There’s never been a better time for GLBTQ travelers to come to Taiwan. Arguably Asia’s most progressive country (Taiwan’s military struck down sexuality-based discrimination way back in 2002), just this year our highest court ruled in favor of same-sex marriage, clearing the way for full marriage equality. And if there’s never been a better time to visit Taiwan, there’s no better time of year than late October. For starters, the weather is great, with the hot summer behind and wet winter yet to come. More importantly, October is when Taipei’s Pride festival, the largest Gay event in Taiwan and a major global pride event occurs.Read More
Does Taipei 101 have base isolators to prevent from earthquakes? What are some good gluten free options at Chinese restaurants? Taiwan Scene replied eight common asked questions on Quora by the Taiwan-Curious.Read More
If you’re in central Taipei, afternoon tea is easy to find. From Da’an to the East District (anywhere from Zhongxiao Fuxing to Xinyi), most hotels, department stores and cafes will have something on offer, whether it’s British-style ‘high tea’ with three-tiered plate sets or waffles and coffee. Step outside that golden zone, however, and afternoon…Read More
Spend the day wandering around Taipei City, and you’ll soon begin to notice a very interesting cultural sight: signs for “腳底按摩” (foot massage) lined up every few blocks you go. In today’s article, TaiwanScene is going to try out five different foot massage spas in Taipei to give you the lowdown on what to expect and which might be more fitting for a busy, trotting traveler like yourself.Read More
Taiwan is rich in festivals celebrating local folk religions, community and cultural pride. Visitors lucky enough to find themselves in Kaohsiung’s Neimen district during the week of March 29th- April 6 were in for a rare spectacle indeed as the normally quiet town well north of Taiwan’s bustling southern metropolis played host to the annual Song Jiang Battle Array.Read More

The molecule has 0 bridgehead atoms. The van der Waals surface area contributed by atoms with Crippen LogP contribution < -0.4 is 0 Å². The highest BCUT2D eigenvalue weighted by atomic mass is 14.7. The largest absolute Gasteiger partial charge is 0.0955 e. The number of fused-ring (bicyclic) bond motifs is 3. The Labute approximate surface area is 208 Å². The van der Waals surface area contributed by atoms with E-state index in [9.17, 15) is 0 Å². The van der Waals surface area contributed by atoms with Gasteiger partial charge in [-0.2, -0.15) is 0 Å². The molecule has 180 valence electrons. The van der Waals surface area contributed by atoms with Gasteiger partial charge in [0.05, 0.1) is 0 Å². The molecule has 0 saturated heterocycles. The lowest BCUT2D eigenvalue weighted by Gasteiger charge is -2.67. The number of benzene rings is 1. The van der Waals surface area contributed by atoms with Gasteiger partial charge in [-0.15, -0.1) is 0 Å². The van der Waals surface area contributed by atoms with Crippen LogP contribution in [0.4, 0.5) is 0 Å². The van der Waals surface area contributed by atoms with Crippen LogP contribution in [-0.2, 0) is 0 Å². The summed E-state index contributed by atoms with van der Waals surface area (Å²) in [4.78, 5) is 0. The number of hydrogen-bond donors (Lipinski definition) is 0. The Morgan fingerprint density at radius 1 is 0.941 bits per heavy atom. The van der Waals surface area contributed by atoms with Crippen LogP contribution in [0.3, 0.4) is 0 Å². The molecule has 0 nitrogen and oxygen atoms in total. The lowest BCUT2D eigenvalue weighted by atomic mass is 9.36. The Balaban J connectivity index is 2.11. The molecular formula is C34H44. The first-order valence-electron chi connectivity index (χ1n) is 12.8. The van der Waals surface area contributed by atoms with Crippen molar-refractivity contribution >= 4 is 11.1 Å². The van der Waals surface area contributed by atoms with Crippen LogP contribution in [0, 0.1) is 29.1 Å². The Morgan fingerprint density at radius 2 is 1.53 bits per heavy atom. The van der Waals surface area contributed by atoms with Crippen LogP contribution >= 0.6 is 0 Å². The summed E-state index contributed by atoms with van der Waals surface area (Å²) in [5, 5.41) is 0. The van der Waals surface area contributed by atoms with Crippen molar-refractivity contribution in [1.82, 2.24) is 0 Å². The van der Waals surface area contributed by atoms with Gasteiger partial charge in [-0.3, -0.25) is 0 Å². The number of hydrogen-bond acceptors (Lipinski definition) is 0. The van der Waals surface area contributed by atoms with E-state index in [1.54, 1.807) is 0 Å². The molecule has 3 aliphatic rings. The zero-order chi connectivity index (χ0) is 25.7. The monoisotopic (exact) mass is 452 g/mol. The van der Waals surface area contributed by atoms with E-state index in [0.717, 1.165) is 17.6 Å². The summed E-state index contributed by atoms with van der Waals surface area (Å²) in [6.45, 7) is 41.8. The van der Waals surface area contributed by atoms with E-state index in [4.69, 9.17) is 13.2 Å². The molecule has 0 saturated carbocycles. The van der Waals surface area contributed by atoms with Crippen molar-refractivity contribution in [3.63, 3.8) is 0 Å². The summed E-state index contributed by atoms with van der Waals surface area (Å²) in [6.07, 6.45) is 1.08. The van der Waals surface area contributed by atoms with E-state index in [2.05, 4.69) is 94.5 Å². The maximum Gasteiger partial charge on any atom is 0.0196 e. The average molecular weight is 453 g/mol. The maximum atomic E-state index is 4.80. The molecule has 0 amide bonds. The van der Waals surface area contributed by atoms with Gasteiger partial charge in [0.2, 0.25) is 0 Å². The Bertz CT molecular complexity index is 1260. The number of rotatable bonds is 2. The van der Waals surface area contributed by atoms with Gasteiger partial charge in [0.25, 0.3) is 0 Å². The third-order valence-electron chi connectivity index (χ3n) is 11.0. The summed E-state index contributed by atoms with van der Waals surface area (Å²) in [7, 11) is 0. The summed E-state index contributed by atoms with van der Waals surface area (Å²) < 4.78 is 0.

Why Dadaocheng should be your first stop in Taipei? This charming neighborhood, sometimes referred to as Old Taipei, is smaller, quieter, and way more manageable. Filled with tea shops, traditional apothecaries, artist’s boutiques, temples big and small, and of course, the area’s most pronounced feature of Japanese colonial-era buildings (and a few homes and shops dating back to the Qing dynasty), you’ll find no more charming a neighborhood in which to base yourself in Taipei than the Dadaocheng neighborhood.
Though there are plenty of hotels in the Dadaocheng neighborhood, if it’s history and local charm you’re after, you can’t do better than the DG, a quirky boutique hotel on the northern end of Dihua Street in a restored Japanese-era Colonial building.
What’s more, there are no shortage of places to eat, drink and be merry in Dadaocheng, with the majority of these being along the main drag (Dihua Street). From traditional Taiwanese noodle and rice dishes to fried chicken and thick squid soup, Dadaocheng is definitely a spot where locals come for comfort food.
Taichung’s Central City is well worth visiting. Taiwan Scene proposes a three-day itinerary mixing culture, history, recreation, and food.Read More
Taichung is an amazing place for the casual traveler looking to delve deeply, and for more than a few reasons. Taiwan Scene would like to share some tips on stuff to do in Taichung.Read More
Dining in Taipei means never wanting for choices. In this article, we’ll be visiting five restaurants in Taipei ranging from classic Chinese cuisine to hipster fusion to straight-up Taiwanese flavor. Enjoy!Read More
Yuanxiao Jie, or Lantern Festival, commemorates the end of the Lunar New Year Holidays. At this time, parades and festivals are held around Taiwan.Read More